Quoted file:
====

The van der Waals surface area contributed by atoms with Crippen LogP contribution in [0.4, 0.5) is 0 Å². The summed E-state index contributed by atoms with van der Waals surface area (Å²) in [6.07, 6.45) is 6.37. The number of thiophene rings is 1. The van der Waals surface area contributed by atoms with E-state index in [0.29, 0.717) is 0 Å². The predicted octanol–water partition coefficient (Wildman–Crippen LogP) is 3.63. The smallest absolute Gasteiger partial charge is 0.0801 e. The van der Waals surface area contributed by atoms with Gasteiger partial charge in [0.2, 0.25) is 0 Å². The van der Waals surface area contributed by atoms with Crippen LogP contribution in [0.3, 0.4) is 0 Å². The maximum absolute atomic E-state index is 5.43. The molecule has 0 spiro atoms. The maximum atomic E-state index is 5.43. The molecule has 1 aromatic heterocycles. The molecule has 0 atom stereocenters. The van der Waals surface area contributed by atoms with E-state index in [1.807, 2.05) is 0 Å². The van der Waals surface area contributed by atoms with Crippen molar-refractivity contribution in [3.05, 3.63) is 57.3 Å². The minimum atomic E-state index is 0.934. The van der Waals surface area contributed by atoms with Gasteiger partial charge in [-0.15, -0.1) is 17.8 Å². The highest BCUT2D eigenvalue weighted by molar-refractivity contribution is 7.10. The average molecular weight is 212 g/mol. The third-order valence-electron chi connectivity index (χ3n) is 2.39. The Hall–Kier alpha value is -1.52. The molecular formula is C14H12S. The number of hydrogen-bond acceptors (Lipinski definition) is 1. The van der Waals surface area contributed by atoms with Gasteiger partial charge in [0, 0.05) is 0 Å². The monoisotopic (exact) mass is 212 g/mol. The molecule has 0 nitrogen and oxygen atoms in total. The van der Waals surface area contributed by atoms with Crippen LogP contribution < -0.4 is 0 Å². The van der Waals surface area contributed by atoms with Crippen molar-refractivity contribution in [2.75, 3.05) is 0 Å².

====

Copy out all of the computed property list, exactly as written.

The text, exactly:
The van der Waals surface area contributed by atoms with Crippen LogP contribution in [0.4, 0.5) is 0 Å². The summed E-state index contributed by atoms with van der Waals surface area (Å²) in [6.07, 6.45) is 6.37. The number of thiophene rings is 1. The van der Waals surface area contributed by atoms with E-state index in [0.29, 0.717) is 0 Å². The predicted octanol–water partition coefficient (Wildman–Crippen LogP) is 3.63. The smallest absolute Gasteiger partial charge is 0.0801 e. The van der Waals surface area contributed by atoms with Gasteiger partial charge in [0.2, 0.25) is 0 Å². The van der Waals surface area contributed by atoms with Crippen LogP contribution in [0.3, 0.4) is 0 Å². The maximum absolute atomic E-state index is 5.43. The molecule has 0 spiro atoms. The maximum atomic E-state index is 5.43. The molecule has 1 aromatic heterocycles. The molecule has 0 atom stereocenters. The van der Waals surface area contributed by atoms with E-state index in [1.807, 2.05) is 0 Å². The van der Waals surface area contributed by atoms with Crippen molar-refractivity contribution in [3.05, 3.63) is 57.3 Å². The minimum atomic E-state index is 0.934. The van der Waals surface area contributed by atoms with Gasteiger partial charge in [-0.15, -0.1) is 17.8 Å². The highest BCUT2D eigenvalue weighted by molar-refractivity contribution is 7.10. The average molecular weight is 212 g/mol. The third-order valence-electron chi connectivity index (χ3n) is 2.39. The Hall–Kier alpha value is -1.52. The molecular formula is C14H12S. The number of hydrogen-bond acceptors (Lipinski definition) is 1. The van der Waals surface area contributed by atoms with Gasteiger partial charge in [0, 0.05) is 0 Å². The monoisotopic (exact) mass is 212 g/mol. The molecule has 0 nitrogen and oxygen atoms in total. The van der Waals surface area contributed by atoms with Crippen LogP contribution < -0.4 is 0 Å². The van der Waals surface area contributed by atoms with Crippen molar-refractivity contribution in [2.75, 3.05) is 0 Å².